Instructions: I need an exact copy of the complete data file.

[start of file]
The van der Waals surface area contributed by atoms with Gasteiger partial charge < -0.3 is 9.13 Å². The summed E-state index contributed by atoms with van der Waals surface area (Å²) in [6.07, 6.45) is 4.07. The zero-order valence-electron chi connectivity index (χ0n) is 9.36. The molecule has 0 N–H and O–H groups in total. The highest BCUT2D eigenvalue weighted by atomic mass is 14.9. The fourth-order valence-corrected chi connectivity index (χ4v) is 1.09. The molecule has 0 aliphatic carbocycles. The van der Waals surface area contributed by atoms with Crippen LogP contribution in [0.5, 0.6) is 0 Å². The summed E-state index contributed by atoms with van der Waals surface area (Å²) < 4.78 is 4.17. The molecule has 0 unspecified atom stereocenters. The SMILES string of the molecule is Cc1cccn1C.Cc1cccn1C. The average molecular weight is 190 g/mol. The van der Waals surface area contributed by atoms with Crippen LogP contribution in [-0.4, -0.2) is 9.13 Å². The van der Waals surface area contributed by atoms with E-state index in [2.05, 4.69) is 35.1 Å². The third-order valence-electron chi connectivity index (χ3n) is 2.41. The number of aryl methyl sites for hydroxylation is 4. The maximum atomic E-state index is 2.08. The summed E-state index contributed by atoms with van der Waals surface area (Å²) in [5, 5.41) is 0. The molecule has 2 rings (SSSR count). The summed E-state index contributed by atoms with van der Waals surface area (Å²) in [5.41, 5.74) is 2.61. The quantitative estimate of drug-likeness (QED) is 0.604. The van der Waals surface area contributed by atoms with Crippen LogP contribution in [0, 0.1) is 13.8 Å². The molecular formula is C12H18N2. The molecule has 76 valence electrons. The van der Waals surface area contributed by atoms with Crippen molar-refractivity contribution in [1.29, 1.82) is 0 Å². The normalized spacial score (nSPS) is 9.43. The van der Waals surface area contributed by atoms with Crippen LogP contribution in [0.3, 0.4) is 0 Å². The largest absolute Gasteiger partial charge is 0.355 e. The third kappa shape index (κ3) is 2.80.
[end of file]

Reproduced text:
The van der Waals surface area contributed by atoms with Gasteiger partial charge < -0.3 is 9.13 Å². The summed E-state index contributed by atoms with van der Waals surface area (Å²) in [6.07, 6.45) is 4.07. The zero-order valence-electron chi connectivity index (χ0n) is 9.36. The molecule has 0 N–H and O–H groups in total. The highest BCUT2D eigenvalue weighted by atomic mass is 14.9. The fourth-order valence-corrected chi connectivity index (χ4v) is 1.09. The molecule has 0 aliphatic carbocycles. The van der Waals surface area contributed by atoms with Crippen LogP contribution in [0.5, 0.6) is 0 Å². The summed E-state index contributed by atoms with van der Waals surface area (Å²) < 4.78 is 4.17. The molecule has 0 unspecified atom stereocenters. The SMILES string of the molecule is Cc1cccn1C.Cc1cccn1C. The average molecular weight is 190 g/mol. The van der Waals surface area contributed by atoms with Crippen LogP contribution in [-0.4, -0.2) is 9.13 Å². The van der Waals surface area contributed by atoms with E-state index in [2.05, 4.69) is 35.1 Å². The third-order valence-electron chi connectivity index (χ3n) is 2.41. The number of aryl methyl sites for hydroxylation is 4. The maximum atomic E-state index is 2.08. The summed E-state index contributed by atoms with van der Waals surface area (Å²) in [5, 5.41) is 0. The molecule has 2 rings (SSSR count). The summed E-state index contributed by atoms with van der Waals surface area (Å²) in [5.41, 5.74) is 2.61. The quantitative estimate of drug-likeness (QED) is 0.604. The van der Waals surface area contributed by atoms with Crippen LogP contribution in [0, 0.1) is 13.8 Å². The molecular formula is C12H18N2. The molecule has 76 valence electrons. The van der Waals surface area contributed by atoms with Crippen molar-refractivity contribution in [1.29, 1.82) is 0 Å². The normalized spacial score (nSPS) is 9.43. The van der Waals surface area contributed by atoms with Crippen LogP contribution in [0.3, 0.4) is 0 Å². The largest absolute Gasteiger partial charge is 0.355 e. The third kappa shape index (κ3) is 2.80.